The Malta Festival Poznań 2021 was staged across the city: in the centre, in the shade of trees, in the streets, in- and outdoors. Our motto this year was Zaklepane / Back to the Ground. In the time of the pandemic, when bodies lost their materiality as they softened and dissolved online, we wanted to give the festival audience and artists an opportunity to reconnect with the ground. Above all, the festival was a place to finally re-meet: person-to-person, human-to-nature. The Malta ran for twelve days at 24 locations, featuring 160 events created by 600 artists for 29,000 participants. Thank you for this edition. For being there and sharing all the fun and excitement.
We built the festival village in Wieniawski Park, around an installation/fortress titled Nic nie znika, jedynie zmienia miejsce (Everything Dissapears Nothing Disappears). Invited by Generator Malta, Iwo Borkowicz and Ola Korbańska built the fortress on the top of the sledding slope, from compacted soil and water. The building material turned out to be so sturdy that it endured the violent rainstorm which struck Poznań in late June.
Last year, the focus of Generator Malta was water. This year, it’s earth. We are looking at it from the perspective of our mutual relationship, and the point of departure is the rather sad observation that we always talk about earth in the context of possession, of appropriation. – Joanna Pańczak, Generator Malta Curator.
The fortress was a venue for a series of Ground Rules residencies. The first of these was Radio Uskoki by Edka Jarząb and Grupa Uskoki, who used pirate radio waves to create a temporary autonomous zone. Oriol Fuster Cabrera threw a Polacos party, where we could listen to Catalan poetry and learn to make tapas, whilst Maria Dutkiewicz and Karolina Wajman focused on the housing crisis in Mój dom to mój dół (My Home Is My Pit). We represent a different model of nomadic life, of young people rooted in rented homes, without a specific location. I don’t know how much freedom this involves – one of the artists told Gazeta Wyborcza. Furthermore, in Sale at First Sight, Luca Spano examined the value of visual property rights. In Kwiaciarnia, Anna Kędziora opened a flower shop where you could get a plant in return for a story. In an interview in Wysokie Obcasy the artist said that it was vital to make people aware of how important nature is in our lives, and to give them a sense of empowerment. In the final residency titled Czasami nie rozumiem, kim jest Ziemia (Sometimes I Don’t Understand who Earth Is), Karolina Szczypek and a group of activists tried to give Wieniawski Park a legal status. Each residency was announced by the invincible, the insubordinate, the one and only Queen of the Fortress Marta Jalowska.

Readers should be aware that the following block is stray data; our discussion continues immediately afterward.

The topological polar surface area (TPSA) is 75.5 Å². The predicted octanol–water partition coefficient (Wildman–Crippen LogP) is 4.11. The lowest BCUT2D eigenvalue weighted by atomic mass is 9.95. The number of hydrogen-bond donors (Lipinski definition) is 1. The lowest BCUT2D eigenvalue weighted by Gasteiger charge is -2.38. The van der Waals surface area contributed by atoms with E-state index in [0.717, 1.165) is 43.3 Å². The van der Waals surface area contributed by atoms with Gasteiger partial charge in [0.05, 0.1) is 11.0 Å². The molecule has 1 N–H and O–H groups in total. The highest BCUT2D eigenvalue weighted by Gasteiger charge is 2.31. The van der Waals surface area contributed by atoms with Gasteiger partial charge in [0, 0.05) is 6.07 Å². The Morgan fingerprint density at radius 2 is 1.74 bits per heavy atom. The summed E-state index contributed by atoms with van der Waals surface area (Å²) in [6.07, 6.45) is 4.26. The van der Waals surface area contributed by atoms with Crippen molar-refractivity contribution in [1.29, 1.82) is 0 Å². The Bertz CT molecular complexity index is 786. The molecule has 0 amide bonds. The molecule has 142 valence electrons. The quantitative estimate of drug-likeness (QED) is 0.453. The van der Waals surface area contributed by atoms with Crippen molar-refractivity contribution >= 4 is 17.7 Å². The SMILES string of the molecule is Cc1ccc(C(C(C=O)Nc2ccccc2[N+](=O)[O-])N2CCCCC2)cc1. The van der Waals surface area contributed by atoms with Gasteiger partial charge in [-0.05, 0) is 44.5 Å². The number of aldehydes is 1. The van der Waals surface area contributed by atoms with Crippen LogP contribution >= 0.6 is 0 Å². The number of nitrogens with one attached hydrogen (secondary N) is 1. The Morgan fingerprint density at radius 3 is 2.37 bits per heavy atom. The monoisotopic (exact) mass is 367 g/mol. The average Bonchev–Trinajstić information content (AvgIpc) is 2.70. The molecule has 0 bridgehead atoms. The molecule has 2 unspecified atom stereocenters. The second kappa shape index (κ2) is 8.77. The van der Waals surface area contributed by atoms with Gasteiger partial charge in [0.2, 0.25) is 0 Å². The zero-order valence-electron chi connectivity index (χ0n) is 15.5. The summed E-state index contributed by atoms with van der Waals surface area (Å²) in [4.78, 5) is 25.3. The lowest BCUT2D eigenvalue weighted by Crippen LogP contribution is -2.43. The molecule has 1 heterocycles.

The Zaklepane / Ground Rules programme also featured activities showing our relationship with earth. The collective Make Larmo organised a workshop where people made flags of their favourite places. Paula Kaniewska presented an alternative reality where investors tried to exploit coal deposits hidden under the streets and houses of the Naramowice District, and the group new visions taught us how to consciously connect with culture, earth and the world.
Generator Malta is always close to communities. Not only does it create them, but it often notices smaller groups, which it supports and involves in interesting projects. An example is the project ran by Agnieszka Różyńska (one of the curators), who worked with young people in one of Poznań’s allotment gardens. – Piotr Szulc, Codzienny Poznań.
Apart from Zaklepane / Ground Rules, the Generator Malta programme also featured Kurs Miejskiego Relaksu (Training in City Leisure), as well as Odlot – Święto Fyrtli (Flying High in Krzesiny and Głuszyna). The first of these projects started in May when young activists and artists explored active leisure opportunities in one of the allotment gardens in Poznań. Together with the gardeners, they practiced mindfulness and care, in addition to sharing intergenerational experience. The project ended in a performative walk, a presentation of a zine and a concert by the group Tęskno. The second project took place in Krzesiny and Głuszyna, two districts which used to be one, before being separated by a tactical airbase. The Flying High events included a family picnic, a cycling trip across the airbase from Krzesiny to Głuszyna and a crazy concert by Fanfara Awantura.